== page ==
There are also several man-made attractions: Longyear Church, Spitsbergen Museum and Gallery, Doomsday Warehouse, University, and so on. In local bars, restaurants and pubs you can taste whale meat, wild deer, seal, lake trout, grouse.
Longyear Church The Doomsday Storehouse Spitsbergen University
From March to August, there is a polar day here. It is during this period that it is worth going to Svalbard. It is very dangerous to wander here during the polar night. Because of severe climatic conditions tourists are not allowed out of settlements without proper equipment, insurance, a signal gun and a radio or satellite phone.
Aurora Borealis on Spitsbergen Summer on Spitsbergen
All tourist movements are strictly controlled by the Norwegian authorities. In addition, a permit is required to leave the settlement, but it is not difficult.
The hotel industry and tourism business in general is quite developed here. The only nuance – all very expensive. So, for one night in the hotel travelers have to pay up to 120 dollars. However, this does not stop tourists who want to experience all the charms of the polar winter.
Reindeer in search of snow The town of Longyear – the capital of Spitsbergen
Travel to Spitsbergen is mainly organized by Norway and Russia. Most travelers, including Russian travelers, fly via Oslo to Longyear with a connection in Tromsø. However, there are also direct routes, which are relevant in the summer. You can find them by examining the flight schedules of airlines SAS and Norwegian.
Be prepared for the fact that in the spring and fall you will have to drive a snowmobile to get around on local roads. And in the summer, paddling, motorboat and kayak skills will come in handy.
Russian Arctic scientific expedition to the Spitsbergen archipelago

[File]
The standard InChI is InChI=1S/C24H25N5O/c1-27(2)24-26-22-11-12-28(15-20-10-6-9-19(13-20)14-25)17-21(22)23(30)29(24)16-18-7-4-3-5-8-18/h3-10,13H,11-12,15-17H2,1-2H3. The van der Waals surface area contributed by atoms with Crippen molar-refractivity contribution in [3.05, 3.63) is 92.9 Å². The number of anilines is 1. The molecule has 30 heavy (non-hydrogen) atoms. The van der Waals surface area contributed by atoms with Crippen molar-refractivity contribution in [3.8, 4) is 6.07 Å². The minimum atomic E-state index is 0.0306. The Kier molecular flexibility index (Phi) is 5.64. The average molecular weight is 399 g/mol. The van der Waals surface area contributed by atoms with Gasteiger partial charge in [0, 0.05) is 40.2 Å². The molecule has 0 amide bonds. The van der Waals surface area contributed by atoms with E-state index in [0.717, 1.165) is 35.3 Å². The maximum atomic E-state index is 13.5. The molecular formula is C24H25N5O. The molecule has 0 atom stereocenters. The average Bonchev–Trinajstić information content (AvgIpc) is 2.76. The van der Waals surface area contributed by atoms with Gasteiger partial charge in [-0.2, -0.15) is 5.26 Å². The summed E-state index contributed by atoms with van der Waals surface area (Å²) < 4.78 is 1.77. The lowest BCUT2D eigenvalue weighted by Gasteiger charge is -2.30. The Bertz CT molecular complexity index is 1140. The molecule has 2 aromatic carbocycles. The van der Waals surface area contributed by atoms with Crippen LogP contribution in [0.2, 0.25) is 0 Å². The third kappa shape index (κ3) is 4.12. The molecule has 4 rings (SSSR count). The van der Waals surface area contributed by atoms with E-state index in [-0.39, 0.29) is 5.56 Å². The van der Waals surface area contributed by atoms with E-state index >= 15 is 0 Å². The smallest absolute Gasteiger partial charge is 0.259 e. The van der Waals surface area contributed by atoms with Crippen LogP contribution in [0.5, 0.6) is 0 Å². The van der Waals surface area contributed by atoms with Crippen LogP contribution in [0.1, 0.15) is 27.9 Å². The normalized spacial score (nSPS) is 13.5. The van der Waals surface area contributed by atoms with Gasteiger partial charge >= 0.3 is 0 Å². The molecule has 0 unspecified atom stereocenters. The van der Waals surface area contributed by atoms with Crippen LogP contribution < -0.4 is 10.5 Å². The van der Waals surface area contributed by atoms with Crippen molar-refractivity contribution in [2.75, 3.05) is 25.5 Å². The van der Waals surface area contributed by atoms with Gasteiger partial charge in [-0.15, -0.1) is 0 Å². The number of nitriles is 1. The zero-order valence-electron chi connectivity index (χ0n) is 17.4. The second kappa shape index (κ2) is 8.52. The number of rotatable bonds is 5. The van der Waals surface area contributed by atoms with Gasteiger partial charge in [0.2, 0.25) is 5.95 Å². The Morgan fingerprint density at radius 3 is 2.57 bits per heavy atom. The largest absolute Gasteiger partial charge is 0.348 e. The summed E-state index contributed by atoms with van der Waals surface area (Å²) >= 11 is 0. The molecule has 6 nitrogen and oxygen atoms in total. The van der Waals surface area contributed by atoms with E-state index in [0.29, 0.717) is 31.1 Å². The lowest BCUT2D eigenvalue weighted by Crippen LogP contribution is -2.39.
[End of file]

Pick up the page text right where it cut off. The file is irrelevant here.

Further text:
Geographical location of Spitsbergen archipelago, variety of natural and climatic conditions as well as relatively good transport accessibility make it a unique area for high-latitude complex scientific research.
RAE-SH conducts year-round and seasonal scientific research and observations on the archipelago. The main expedition-logistic infrastructure is located in the settlement of Barentsburg and its surroundings. It includes two laboratory buildings, a garage and warehouses, vehicles [cars, snowmobiles, small watercrafts, quad bikes], research ranges: meteorological, oceanographic, geophysical, hydrological, cryosphere, measuring instruments and analytical equipment. Unique objects are the most northern Russian chemical-analytical laboratory and the most northern Russian receiving complex – remote satellite data receiving and transmitting station [VPPI].
RAE-SH work program includes researches of glaciers, features of distribution and dynamics of permafrost, oceanographic processes in water areas of Spitsbergen fiords, monitoring of hydrological regimes of rivers and lakes, geophysical and special meteorological investigations.
The work on Spitsbergen is carried out by the wintering [year-round] RAE-SH team [10-12 people] and participants of the annually organized seasonal expedition [up to 40 people].